3 After half an hour heat the 4 tbsp oil in a frying pan. Meanwhile remove the 'dough' from the fridge and break it up then roll it into roughly one inch-wide balls. If you prefer you can omit the extra #olive oil and the frying stage: you can bake the falafels instead. They do come out less crispy but bear in mind baked falafels contain fewer calories. If you stick to the frying method each ball should be around 95 calories and take approximately six minutes per side to cook. They are ready when brown on each side. If you bake them in a pre-heated oven put them on a baking tray at 375 deg F,190 deg C, 170 fan, flipping them over half way through, for 25 minutes.

Serve with a flat bread, sweet freshly picked  tomatoes or Fage Greek yogurt. It's a quick,easy and nutritious meal. And the red kidney bean, a lifelong friend, is a superb base. You can add a little cooked, mashed beetroot if you like added colour and flavour. If you have any falafel balls left over they will keep in the fridge, covered, for up to four days.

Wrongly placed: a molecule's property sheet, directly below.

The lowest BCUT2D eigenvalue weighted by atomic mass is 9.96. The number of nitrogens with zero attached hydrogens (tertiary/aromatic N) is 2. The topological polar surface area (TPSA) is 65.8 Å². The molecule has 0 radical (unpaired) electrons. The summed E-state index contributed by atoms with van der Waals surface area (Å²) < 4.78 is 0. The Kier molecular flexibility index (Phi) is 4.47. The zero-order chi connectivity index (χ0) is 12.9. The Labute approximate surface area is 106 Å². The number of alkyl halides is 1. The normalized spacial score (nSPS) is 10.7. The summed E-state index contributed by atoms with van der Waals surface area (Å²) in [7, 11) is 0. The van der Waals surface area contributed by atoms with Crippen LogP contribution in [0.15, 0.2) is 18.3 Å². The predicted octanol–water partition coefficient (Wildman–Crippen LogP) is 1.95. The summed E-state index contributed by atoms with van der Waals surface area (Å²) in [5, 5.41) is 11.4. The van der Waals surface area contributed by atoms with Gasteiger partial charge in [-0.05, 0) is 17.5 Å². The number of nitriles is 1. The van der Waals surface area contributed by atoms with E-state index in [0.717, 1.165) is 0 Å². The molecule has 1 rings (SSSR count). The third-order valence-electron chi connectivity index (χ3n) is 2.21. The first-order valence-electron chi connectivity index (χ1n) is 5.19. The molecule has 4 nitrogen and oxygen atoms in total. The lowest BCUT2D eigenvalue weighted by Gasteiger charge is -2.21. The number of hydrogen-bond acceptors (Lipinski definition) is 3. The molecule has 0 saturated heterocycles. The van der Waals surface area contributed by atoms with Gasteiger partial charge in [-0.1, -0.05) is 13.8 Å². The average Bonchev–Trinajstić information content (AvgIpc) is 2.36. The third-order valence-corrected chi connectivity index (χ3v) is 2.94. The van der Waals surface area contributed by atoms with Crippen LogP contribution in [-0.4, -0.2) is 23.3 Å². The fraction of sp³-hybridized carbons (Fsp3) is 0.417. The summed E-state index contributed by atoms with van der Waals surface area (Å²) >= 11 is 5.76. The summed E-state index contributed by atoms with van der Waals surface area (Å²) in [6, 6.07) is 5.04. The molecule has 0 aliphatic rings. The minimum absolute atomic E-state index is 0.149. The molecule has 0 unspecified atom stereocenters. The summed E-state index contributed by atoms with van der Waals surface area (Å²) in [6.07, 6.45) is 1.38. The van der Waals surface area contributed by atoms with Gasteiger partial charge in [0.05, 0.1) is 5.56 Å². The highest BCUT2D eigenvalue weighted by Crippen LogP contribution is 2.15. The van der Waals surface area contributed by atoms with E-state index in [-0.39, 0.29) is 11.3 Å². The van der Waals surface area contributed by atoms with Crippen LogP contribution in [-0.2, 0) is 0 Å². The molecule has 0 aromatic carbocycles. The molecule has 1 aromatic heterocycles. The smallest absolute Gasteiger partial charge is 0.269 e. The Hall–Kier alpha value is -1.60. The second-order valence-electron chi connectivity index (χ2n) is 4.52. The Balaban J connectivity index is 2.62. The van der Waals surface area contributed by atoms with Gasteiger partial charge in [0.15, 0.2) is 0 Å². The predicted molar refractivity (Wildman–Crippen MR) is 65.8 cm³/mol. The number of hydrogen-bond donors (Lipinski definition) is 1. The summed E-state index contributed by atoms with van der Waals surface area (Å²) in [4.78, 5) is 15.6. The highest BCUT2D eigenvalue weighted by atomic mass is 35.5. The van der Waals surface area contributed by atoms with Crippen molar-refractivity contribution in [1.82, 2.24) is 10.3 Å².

I hope you enjoy my cobbled-together recipe. There are many versions in cookery books and online but we love this one with red kidney beans! 

Sent from my ipad

Tuesday 10 September 2019

Two Soups?

Not content, last week, with resorting to stilton and broccoli soup, nor pea and ham, for lunch, I found I needed another recipe. Fresh kale was sitting in fridge number one, as were larger than average carrots. What to do?

Kale soup, perhaps? Now there's an idea.

Not only does the recipe leave us with plenty of kale for another day and in another way but it also uses up many of our many carrots. Kale is vitamin rich: it contains vitamins K, A, C, B6, B1, B2, B3, D and can also provide us with manganese, calcium, magnesium, sodium, iron, phosphorus and potassium. Eating foods containing magnesium may help reduce the risk of type 2 diabetes and heart disease. Kale is known as one of the most nutritious foods in existence.

It also contains antioxidants that help reverse damage by free radicals. These devils are known to drive aging and cancer. Antioxidants found in kale also lower blood pressure, and are anti-inflammatory, anti-viral and anti-depressant. When cooked it wilts like spinach but it contains 4 1/2 times as much vitamin C as spinach. What’s more a cup of kale has more vitamin C than a whole orange! Kale contains bile acid sequestrants too. They bind bile acids in the digestive system which reduces the total amount of cholesterol in the body. A juice made from this super superfood, when drunk daily over 12 weeks, increases good HDL cholesterol and lowers LDL cholesterol.